Update Event types

        If the old data using the bit9:carbonblack:json sourcetype is to be integrated into the new app then update eventtype vmware_cb_edr to have the older sourcetype using:

        This is configured on the Splunk Settings -> Knowledge -> Event types page.

        Logs and Diagnostics

        Internal Splunk Logs

        Indexed Error Logs

        Monitoring Console Health Checks

        VMware Carbon Black EDR includes health checks in the Monitoring Console health check list, defined in default/checklist.conf .

        Diagnostics Generation

        Please include a support diagnostic file when creating a support ticket. Use the following command to generate the file.

        Application logs can be accessed through Splunk. To start a new search, open the Launcher menu from the HERE platform portal and click on Logs (see menu item 3 in Figure 1).

        How to launch splunk in a web browserFigure 1. Launcher Menu

        The Splunk home page opens and you can begin by entering a search term and starting the search. For more information on performing a Splunk search, see the official Search Tutorial.

        How to launch splunk in a web browserFigure 2. Splunk Home Page

        One limitation of starting this way is that you have access to all of the log data for all pipelines. Thus, you will have to specify a search term that includes identification of the pipeline or job of interest. Alternately, you can access a running pipeline’s logs directly as shown in Figure 3. This is done from the platform portal information display for a running pipeline.

        Figure 3. Accessing Splunk logs for a pipeline job

        Note: Single log line size limit

        Any single log line exceeding the allowed limit of 900 KB will be discarded and will not be available in Splunk.

        For more information on using Splunk, see the tutorials in the Splunk documentation.

        For more information on configuring log levels in a pipeline, see the Pipelines Developer Guide.

        Pipeline Log Index

        Pipeline logs are stored in the olp- < realm > _common index. For example, if your account is in the olp-example realm, your index would be olp-example_common . You can search for this by adding the following string to your Splunk search query:

        Troubleshoot Pipeline Issues

        You can use application logs to debug and troubleshoot pipeline issues.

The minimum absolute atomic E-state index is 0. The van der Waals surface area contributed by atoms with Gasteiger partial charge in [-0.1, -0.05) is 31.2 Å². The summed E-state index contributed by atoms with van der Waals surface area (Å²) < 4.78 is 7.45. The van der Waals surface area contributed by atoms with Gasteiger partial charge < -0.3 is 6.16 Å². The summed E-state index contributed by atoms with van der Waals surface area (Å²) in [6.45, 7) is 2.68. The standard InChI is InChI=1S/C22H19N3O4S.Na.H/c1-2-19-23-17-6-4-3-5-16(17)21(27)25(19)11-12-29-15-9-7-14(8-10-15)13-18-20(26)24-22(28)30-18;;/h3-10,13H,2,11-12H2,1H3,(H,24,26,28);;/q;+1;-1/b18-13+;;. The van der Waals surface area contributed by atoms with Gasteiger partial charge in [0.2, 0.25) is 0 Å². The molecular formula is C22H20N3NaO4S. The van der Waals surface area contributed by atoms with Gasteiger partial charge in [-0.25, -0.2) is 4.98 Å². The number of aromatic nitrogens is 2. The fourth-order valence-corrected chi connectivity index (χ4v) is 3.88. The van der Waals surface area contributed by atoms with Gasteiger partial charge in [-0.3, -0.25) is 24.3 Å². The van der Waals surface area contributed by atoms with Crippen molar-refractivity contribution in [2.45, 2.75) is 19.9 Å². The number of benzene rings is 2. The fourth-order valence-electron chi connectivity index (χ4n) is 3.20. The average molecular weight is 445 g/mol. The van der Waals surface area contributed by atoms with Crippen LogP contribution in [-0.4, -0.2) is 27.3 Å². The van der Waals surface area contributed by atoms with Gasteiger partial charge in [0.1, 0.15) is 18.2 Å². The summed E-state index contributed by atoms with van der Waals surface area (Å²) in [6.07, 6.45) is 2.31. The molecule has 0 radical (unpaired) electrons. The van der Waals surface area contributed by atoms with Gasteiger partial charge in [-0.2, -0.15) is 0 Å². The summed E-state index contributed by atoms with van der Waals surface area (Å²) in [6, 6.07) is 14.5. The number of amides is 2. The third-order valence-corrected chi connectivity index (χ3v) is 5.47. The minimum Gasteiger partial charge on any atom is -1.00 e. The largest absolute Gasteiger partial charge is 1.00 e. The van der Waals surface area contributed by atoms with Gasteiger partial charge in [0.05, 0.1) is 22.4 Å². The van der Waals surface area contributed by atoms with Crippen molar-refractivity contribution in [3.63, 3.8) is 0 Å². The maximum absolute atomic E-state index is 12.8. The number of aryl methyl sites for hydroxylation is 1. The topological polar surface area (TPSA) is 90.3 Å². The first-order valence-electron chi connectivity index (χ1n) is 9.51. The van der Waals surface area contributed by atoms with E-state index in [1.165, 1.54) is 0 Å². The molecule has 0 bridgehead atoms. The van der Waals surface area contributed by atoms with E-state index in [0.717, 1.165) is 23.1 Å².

During the pipeline setup (before it is submitted to be run), the pipeline service does not produce any logs. Any feedback is provided only through the Pipeline service APIs.

        Once a pipeline job is submitted, the errors can happen in two different scnearios: before and after the pipeline has started running.

        Before the Pipeline Starts Running

        There are a number of steps that the pipeline goes through before it actually starts running. Any errors at this point are not attached to a job. These errors are first captured internally by the platform, and then pushed out to your appropriate Splunk index. Only error logs related to your pipeline can appear in your specific Splunk index.

        To search your Splunk index for these logs, use the pipeline or pipeline version UUID.

        Once the Pipeline Starts Running

        Once the pipeline starts running, there is a corresponding job reported in Pipeline Version Details on the HERE platform portal and Pipelines API responses. Each pipeline job is assigned a link to the logs for that job run.

        Note: Time Window Expiration

        The default time window built into the link expires after some time. For example, the default link may be pulling logs from the last 15 minutes. This link does not work on the next day.

        To search for these logs again, select a time window using Splunk. You can do this through a drop-down list option at the top right of the Splunk UI.

        Fastly’s Real-Time Log Streaming feature for [email protected] services can send log files to Splunk. Splunk is a web-based log analytics platform used by developers and IT teams.

        This information is part of a limited availability release. For additional details, read our product and feature lifecycle descriptions.

        Fastly does not provide direct support for third-party services. See Fastly’s Terms of Service for more information.

        Prerequisites

        To use Splunk as a logging endpoint, you’ll need to enable the HTTP Event Collector (HEC), create a token, and enable it. Follow the instructions on Splunk’s website:

          . . . for tokens used by Fastly to stream logs.

        You’ll need to remember the HEC token and find the URL for your collector. The URL structure depends on the type of Splunk instance you’re using. Use the table below to find the URL structure for your Splunk instance.

        Type URL
        Self hosted https://:8088/services/collector/event
        Self-service Splunk Cloud plans https://input-:8088/services/collector/event